How a seemingly simple change can have a profound effect on everything from academic performance to bullying.
“Sleep is the greatest creative aphrodisiac,” Debbie Millman asserted in her advice on breaking through your creative block. “Sleep deprivation will profoundly affect your creativity, your productivity, and your decision-making,” Arianna Huffington cautioned graduating seniors in her Smith College commencement address on redefining success. And yet, as German chronobiologist Till Roenneberg argued in his fantastic Internal Time: Chronotypes, Social Jet Lag, and Why You’re So Tired — one of the best science books of 2012, and undoubtedly among the best you’ll ever read — teenagers have already endured years of institutionally inflicted sleep deprivation by the time they get to college: there is a tragic disconnect between teens’ circadian givens and our social expectations of them, encapsulated in what is known as the disco hypothesis.
In Dreamland: Adventures in the Strange Science of Sleep (public library) — the fascinating exploration of what happens while you sleep and how it affects your every waking moment, and also among the best science books of 2012 — David K. Randall makes an empirically striking case for just how profound the impact of sleep-cycle misalignment is on teenagers, not only academically but also socially, psychologically, and emotionally:
Biology’s cruel joke goes something like this: As a teenage body goes through puberty, its circadian rhythm essentially shifts three hours backward. Suddenly, going to bed at nine or ten o’clock at night isn’t just a drag, but close to a biological impossibility. Studies of teenagers around the globe have found that adolescent brains do not start releasing melatonin until around eleven o’clock at night and keep pumping out the hormone well past sunrise. Adults, meanwhile, have little-to-no melatonin in their bodies when they wake up. With all that melatonin surging through their bloodstream, teenagers who are forced to be awake before eight in the morning are often barely alert and want nothing more than to give in to their body’s demands and fall back asleep. Because of the shift in their circadian rhythm, asking a teenager to perform well in a classroom during the early morning is like asking him or her to fly across the country and instantly adjust to the new time zone — and then do the same thing every night, for four years.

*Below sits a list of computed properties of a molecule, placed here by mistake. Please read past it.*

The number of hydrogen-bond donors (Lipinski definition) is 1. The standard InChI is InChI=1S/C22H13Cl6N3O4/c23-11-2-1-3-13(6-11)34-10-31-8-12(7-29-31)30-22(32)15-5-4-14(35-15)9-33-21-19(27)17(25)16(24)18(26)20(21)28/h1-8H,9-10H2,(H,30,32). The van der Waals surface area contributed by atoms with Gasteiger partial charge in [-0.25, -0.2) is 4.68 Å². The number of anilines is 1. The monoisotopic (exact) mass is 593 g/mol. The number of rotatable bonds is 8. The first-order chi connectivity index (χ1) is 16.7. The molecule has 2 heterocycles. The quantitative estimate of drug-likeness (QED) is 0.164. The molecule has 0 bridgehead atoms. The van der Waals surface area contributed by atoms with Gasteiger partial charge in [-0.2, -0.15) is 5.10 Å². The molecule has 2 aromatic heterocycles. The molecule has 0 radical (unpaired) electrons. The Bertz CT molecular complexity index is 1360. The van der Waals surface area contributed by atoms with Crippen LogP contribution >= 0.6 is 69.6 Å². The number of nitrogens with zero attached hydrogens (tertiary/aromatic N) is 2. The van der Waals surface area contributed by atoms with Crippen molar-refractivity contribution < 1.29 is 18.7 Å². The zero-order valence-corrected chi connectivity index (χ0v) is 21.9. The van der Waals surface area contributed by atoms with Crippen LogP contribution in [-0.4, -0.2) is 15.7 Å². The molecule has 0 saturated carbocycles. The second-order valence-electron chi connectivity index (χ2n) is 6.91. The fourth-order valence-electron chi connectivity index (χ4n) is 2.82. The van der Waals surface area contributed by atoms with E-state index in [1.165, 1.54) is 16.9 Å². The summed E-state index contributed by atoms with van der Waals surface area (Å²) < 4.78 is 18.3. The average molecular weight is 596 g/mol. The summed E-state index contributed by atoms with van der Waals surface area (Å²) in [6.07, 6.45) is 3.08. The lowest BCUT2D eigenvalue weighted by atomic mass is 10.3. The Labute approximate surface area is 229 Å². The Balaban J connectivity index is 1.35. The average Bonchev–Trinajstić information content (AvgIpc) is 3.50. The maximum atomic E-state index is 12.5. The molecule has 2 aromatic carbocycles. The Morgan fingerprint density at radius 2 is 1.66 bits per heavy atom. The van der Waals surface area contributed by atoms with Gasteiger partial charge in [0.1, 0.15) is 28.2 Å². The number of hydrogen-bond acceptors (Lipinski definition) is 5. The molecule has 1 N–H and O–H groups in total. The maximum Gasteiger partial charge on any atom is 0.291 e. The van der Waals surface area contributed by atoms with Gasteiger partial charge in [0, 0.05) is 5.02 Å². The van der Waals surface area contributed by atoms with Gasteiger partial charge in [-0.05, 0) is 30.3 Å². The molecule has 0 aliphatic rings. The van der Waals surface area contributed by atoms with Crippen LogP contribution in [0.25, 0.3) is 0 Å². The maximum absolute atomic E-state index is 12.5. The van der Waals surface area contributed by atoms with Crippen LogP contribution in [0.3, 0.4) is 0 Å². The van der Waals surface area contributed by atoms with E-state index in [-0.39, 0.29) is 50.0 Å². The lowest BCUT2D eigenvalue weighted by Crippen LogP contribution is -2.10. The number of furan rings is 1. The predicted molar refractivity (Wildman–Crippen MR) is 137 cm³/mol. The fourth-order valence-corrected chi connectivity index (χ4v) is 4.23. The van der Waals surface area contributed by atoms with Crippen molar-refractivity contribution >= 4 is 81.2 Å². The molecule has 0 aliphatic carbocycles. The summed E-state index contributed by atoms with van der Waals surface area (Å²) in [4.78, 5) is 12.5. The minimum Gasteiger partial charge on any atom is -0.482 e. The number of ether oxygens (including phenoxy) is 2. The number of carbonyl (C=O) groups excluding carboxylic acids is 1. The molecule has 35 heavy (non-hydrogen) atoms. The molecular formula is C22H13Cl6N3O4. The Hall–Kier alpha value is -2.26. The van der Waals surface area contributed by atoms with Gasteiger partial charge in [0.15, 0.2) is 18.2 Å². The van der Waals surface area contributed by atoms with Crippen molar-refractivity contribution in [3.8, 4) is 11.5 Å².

Randall points out that those early school start times originated in an era when youths either had a job after school or had to complete chores on the farm, so the schedule was designed to fit everything in; thus, the teenage circadian rhythm has only become problematic in the past century or so. (Even the very term “teenager” was only coined in the 1930s.) But despite dramatic cultural shifts that have since significantly reduced, if not eliminated, those labor-intensive after-school responsibilities and replaced them with recreational activities like athletics, band practice, and art extracurriculars, the biologically unreasonable early class start times have failed to evolve accordingly. The consequences, it turns out, are far graver than mere teen angst directed at the alarm clock or the unfortunate awakening parent:
The lack of sleep affects the teenage brain in similar ways to the adult brain, only more so. Chronic sleep deprivation in adolescents diminishes the brain’s ability to learn new information, and can lead to emotional issues like depression and aggression. Researchers now see sleep problems as a cause, and not a side effect, of teenage depression. In one study by researchers at Columbia University, teens who went to bed at 10 p.m. or earlier were less likely to suffer from depression or suicidal thoughts than those who regularly stayed awake well after midnight.
Randall highlights a radically simple solution proposed by a school in Edina, Minnesota, in the mid-1990s: